Once the audio note(s) has been stored, the user has various options for retrieving the stored information and then distributing the stored information to selected parties. Since audio note taking mechanism 129 stores the audio note(s), the user can selectively access the audio note(s) from any communications device, either wired or wireless. After establishing a communications link with audio note taking mechanism 129, the user can select a specific audio note from a group of audio notes using an identification code, similar to message retrieval on a voice mail server. The user can then process and distribute the retrieved audio note in a similar manner as shown in FIG. 3 and utilize similar types of controls as described for recording of the audio note. The user can also retrieve and replay notes taken previously on other calls or during the current call. The latter is achieved by placing the called party on hold, and then having the user access and replay the previously stored note. This allows the user to accurately replay the notes during the call if required. Alternatively, the user can access the recordings stored on network components 135 via application software on computer 125. The user can then utilize the application software to forward notes to other parties, convert the recordings to text via a speech-to-text processor, upload the data to computer 125 and perform other intermediate processing/distribution functions.
If the audio notes have been recorded onto detachable storage unit 120, the user can then replay the audio note using the communications device, or other compatible playback devices. Furthermore, the user can attach detachable storage unit 120 to a personal computer or workstation and upload the information for further processing of the audio note. In particular, the user can process the audio note in the same manner as shown in FIG. 3.
In an exemplary embodiment of the present invention, the communications device used in connection with the present invention utilizes key pads and/or voice activation techniques as a user activation and control mechanism for the recording, retrieving and distributing of the audio information. Referring to FIG. 4, a communication device 400 is shown which includes an embodiment of such a user activation mechanism. As illustrated, communications device 400 utilizes a key pad 405 for the various functions. Specific combinations of numbers 410, star sign symbol 420 (“*”) and pound sign symbol 430 (“#”) on conventional telephone key pad 405 correspond to start and stop recording signals. For example, the sequence “#56” indicates start audio recording and the sequence “#57” indicates stop audio recording. As detailed below, activation/deactivation of private mode recording would be similarly implemented. Specific sequences are reserved for specialized processing commands, such as, forwarding, data compression and speech to text conversion. Other sequences are used by the user for controlling retrieval of the audio information, for example, fast forward, skipping specific notes (similar to a music search), reverse and changing playback speeds. Based on the user input, the communications device generates and transmits various Dual Tone Multi Frequency (“DTMF”) signals to the core processing mechanism, for example, network components 135. The core processing apparatus analyzes and performs the user requested functions. A display area 440 indicates the status of the recording process.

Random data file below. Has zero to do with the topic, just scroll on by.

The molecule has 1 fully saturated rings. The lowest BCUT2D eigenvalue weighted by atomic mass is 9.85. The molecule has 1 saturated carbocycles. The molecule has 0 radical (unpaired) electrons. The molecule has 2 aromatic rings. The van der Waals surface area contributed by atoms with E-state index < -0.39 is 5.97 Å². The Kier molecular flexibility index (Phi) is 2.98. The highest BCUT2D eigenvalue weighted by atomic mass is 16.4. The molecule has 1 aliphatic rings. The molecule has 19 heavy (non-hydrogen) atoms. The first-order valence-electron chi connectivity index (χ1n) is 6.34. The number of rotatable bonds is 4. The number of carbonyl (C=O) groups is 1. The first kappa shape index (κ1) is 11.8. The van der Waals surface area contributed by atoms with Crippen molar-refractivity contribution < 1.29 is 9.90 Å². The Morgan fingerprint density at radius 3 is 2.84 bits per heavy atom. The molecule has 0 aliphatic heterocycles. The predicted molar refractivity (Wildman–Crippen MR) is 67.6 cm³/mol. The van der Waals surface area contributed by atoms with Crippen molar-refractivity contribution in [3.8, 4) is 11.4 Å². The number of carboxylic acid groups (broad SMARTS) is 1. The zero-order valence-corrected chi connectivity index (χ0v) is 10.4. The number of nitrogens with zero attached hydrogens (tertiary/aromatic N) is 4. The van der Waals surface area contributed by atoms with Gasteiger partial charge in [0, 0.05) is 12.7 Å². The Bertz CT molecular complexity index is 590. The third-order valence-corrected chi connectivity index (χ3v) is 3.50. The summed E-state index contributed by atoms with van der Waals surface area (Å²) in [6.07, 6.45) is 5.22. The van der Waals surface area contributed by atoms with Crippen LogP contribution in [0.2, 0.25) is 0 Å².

Referring still to FIG. 4, communications device 400 further includes an optional detachable storage unit 450 for recording and playing back the user's audio notes. Detachable storage unit 450 is electrically coupled to communications device 400 using, for example, a socket interface 460, a cable or other similar techniques. As explained below, detachable storage unit 450 can then be electrically coupled to a user's computer for uploading the stored audio note into a file. The audio information can be stored in any suitable format, i.e., digital or analog, and in any suitable medium, i.e., tape.
In another embodiment of the user interface, voice activation and control techniques are employed to provide hands free operation of the audio note taking function. In this instance, the user verbalizes key phrases or words which are recognized and utilized by a speech recognition processor to control the recording process directly. The speech recognition processor is implementable as part of audio note taking mechanism 129 in network components 135 or adjunct processor 130. As such, the speech recognition processor supplies the control signals to the recording unit in lieu of control signals sent directly by the user terminal. This permits full functionality of a standard communications device without the necessity of additional capabilities or keys, etc. An example of words or phrases that could be used are “start recording”, “stop recording”, “forward to e-mail” and other such similar command sequences. Alternatively, the key words or phrases could be verbalizations of the number sequences shown above. For example, the user could say “pound fifty six” to initiate recording.